Here we are again with the problem of robbery thrown in our faces as we suddenly find ourselves confronted with a problem that has been isolated from reality as a whole—which as continual movement defies the logic of dissection and historicism—and everyone feels obliged to express themselves on the subject.
The lens of judgement focuses on a couple of anarchists following a bank robbery, and from that moment on time imposes itself on those who had simply gone out that day for their own reasons, without consulting law books or asking anyone for their approval. And so begins a transformation in symbol, in history, a transformation in thing.
And when free activity is obstructed by the counterpart and the law imposes itself, civic consciousness is re-enforced to the detriment of the individual and their dreams and desires, no matter how confused and repressed these might be. What are the man and woman lurking in every zealous citizen really condemning? Perhaps not the robbery as such, but its failure? Who does not rejoice in their heart of hearts when anonymous robbers succeed in sackaging a bank, emptying a security van or lightening a jeweller of some of his booty? Without loss of blood and, why not, with a bit of style? In the last analysis everyone backs a winner. We feel recompensed in some way for the injury suffered throughout the whole of our lives. On the contrary, when such attempts fail, the logic of judgement takes over.
And could it not be that the same thing happens in the anarchist movement? All anarchists are in favour of certain things, in theory. So long as everything remains within the anonymous flux of life, we all agree that the bosses are thieves, judges assassins, journalists liars and fabricators of images for spectacular representation. What matters is that everything proceed discreetly without creating any fuss.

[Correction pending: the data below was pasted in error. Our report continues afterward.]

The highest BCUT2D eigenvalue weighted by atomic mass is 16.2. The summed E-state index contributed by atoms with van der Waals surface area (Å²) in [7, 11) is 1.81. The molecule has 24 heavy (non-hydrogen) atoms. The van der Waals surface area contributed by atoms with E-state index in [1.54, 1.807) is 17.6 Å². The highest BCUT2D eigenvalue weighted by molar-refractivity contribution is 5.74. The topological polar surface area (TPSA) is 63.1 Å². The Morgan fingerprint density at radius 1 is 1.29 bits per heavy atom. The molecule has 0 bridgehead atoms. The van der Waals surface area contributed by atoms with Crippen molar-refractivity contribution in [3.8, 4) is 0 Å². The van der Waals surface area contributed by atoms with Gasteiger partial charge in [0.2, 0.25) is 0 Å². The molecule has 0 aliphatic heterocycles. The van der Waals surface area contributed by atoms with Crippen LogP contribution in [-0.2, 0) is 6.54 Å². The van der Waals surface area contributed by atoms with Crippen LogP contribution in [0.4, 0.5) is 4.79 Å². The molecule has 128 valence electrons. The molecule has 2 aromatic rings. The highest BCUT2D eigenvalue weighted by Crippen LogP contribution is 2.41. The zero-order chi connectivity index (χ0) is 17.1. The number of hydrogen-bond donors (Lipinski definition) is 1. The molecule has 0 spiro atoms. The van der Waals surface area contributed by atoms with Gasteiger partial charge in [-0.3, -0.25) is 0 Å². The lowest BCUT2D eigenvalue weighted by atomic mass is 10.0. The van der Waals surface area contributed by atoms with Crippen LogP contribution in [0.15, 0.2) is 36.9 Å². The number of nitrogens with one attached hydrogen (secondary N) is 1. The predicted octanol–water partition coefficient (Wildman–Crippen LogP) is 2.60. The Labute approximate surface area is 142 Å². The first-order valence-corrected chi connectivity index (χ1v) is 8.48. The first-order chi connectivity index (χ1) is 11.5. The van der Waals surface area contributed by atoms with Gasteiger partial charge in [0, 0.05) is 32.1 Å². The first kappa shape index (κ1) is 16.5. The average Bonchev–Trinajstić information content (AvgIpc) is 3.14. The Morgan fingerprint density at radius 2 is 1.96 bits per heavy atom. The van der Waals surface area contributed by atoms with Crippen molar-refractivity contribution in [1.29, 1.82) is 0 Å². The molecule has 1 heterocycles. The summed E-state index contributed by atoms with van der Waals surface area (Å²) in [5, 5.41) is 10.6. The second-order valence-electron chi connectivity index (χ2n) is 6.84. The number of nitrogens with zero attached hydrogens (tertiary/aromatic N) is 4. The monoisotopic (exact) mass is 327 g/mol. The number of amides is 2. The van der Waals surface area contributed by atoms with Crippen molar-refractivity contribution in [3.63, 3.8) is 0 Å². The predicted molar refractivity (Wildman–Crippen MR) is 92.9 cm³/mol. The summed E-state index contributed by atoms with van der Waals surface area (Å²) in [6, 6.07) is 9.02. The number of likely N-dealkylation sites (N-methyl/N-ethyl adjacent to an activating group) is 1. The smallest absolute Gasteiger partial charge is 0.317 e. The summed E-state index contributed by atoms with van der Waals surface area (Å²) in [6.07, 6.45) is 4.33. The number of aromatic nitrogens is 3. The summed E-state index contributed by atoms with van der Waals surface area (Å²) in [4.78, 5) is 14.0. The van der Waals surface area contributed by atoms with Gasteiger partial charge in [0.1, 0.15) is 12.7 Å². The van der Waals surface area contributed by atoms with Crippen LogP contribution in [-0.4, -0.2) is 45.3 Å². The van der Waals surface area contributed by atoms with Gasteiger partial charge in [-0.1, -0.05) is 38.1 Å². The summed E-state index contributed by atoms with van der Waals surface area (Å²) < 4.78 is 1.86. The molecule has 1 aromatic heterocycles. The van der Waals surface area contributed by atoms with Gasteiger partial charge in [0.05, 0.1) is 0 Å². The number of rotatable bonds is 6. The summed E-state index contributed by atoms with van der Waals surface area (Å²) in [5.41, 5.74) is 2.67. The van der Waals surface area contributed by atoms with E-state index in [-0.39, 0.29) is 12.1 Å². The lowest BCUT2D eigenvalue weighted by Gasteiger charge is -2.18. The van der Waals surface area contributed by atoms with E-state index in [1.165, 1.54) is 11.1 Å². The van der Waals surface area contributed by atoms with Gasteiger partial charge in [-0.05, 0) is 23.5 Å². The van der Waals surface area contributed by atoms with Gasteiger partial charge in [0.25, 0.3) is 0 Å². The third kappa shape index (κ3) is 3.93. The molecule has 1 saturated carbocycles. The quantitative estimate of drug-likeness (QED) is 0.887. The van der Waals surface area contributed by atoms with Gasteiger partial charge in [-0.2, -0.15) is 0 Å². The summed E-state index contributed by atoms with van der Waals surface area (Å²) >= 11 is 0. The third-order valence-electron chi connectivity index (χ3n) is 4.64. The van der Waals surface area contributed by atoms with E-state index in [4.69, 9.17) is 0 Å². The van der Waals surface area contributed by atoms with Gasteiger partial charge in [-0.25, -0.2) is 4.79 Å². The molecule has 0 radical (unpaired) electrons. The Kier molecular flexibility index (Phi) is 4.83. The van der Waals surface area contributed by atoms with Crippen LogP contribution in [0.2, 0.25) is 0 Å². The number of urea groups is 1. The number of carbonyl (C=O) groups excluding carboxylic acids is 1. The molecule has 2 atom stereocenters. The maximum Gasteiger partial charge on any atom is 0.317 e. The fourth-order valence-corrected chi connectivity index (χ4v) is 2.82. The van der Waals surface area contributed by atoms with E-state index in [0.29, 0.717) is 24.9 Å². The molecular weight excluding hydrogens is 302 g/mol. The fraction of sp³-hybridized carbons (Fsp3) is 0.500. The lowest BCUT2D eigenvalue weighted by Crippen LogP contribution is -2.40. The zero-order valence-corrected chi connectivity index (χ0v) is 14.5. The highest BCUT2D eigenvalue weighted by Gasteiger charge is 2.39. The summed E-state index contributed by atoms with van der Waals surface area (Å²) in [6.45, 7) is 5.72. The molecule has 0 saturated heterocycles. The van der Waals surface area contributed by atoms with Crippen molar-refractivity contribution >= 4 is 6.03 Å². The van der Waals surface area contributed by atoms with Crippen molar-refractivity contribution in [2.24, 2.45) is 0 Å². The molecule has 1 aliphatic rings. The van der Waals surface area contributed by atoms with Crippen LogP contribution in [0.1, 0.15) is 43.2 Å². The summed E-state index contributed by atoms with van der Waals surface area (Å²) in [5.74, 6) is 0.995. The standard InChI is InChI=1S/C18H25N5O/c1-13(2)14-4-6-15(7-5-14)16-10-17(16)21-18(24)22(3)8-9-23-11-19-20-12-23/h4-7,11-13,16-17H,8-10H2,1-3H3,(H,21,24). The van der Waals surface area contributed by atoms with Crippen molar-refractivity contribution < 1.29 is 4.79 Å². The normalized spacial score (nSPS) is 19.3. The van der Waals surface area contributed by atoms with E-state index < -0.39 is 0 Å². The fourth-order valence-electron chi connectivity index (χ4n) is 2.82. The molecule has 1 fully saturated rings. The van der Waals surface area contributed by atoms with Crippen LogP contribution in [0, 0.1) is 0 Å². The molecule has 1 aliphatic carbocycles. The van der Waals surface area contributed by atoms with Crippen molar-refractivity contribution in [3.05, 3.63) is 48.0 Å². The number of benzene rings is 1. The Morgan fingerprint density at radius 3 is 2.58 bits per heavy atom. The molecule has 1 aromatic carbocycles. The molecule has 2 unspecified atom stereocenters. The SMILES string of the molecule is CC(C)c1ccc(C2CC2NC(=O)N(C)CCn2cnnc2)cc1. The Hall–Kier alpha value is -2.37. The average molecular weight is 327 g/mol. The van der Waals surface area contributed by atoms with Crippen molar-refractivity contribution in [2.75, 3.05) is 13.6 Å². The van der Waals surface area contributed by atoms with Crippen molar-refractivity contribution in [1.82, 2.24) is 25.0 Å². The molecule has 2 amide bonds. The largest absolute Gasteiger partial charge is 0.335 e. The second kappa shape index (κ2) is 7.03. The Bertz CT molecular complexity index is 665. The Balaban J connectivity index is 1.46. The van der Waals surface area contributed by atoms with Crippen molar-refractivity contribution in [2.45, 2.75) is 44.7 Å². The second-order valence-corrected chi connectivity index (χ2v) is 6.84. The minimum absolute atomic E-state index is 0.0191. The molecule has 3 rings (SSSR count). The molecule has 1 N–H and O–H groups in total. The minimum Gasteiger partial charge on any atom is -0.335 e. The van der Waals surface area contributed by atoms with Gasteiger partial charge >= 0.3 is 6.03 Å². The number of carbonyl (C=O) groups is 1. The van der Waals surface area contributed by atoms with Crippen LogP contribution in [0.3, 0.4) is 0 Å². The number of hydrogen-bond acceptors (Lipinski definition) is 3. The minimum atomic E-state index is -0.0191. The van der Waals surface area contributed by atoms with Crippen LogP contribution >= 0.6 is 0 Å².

But when comrades feel they are confronted with the need to openly take sides, obliged to do so by a specific event—one that has failed to boot—the turgid waters of opinionism divide. And who knows whether behind some of the silence, the outright condemnation or the gossip, the same thing does not happen. Couldn’t these guys have been more discreet... of course they could have done what they liked... After all expropriation is part of our History... but they might at least have got away with it, without stepping on other people’s toes, without defiling the noble History of the movement.
Anyone who accepts the crystallisation of parts of reality does so because that is the way they themselves live and perceive reality. And a foiled robbery here, a foiled robbery there, things begin to get heavy for those who work for the History of the movement. But where are the heroes of yesteryear? Poor Anarchy!
The same thing can happen in the opposite direction, through a mythisisation of armed robbery as thing in itself. And so we end up with the logic of supporters—those for, and those against.
On the other hand, anyone who does not believe in history and has their own projectuality as life in movement, does not fear, or rather does not recognise, the concept of failure. They recognise comrades’ individuality in a projectual context. They see their attempts as an affirmation of this individuality. They work with them to prevent it from being impaired, opening up new, different moments for its expression.
They continue to act against the enemy, thus reaffirming their own individuality, with one more reason for doing so. Each according to their own choices and methods, not for History, but against the existent.
In freedom, for freedom.
The robbery itself is a false problem.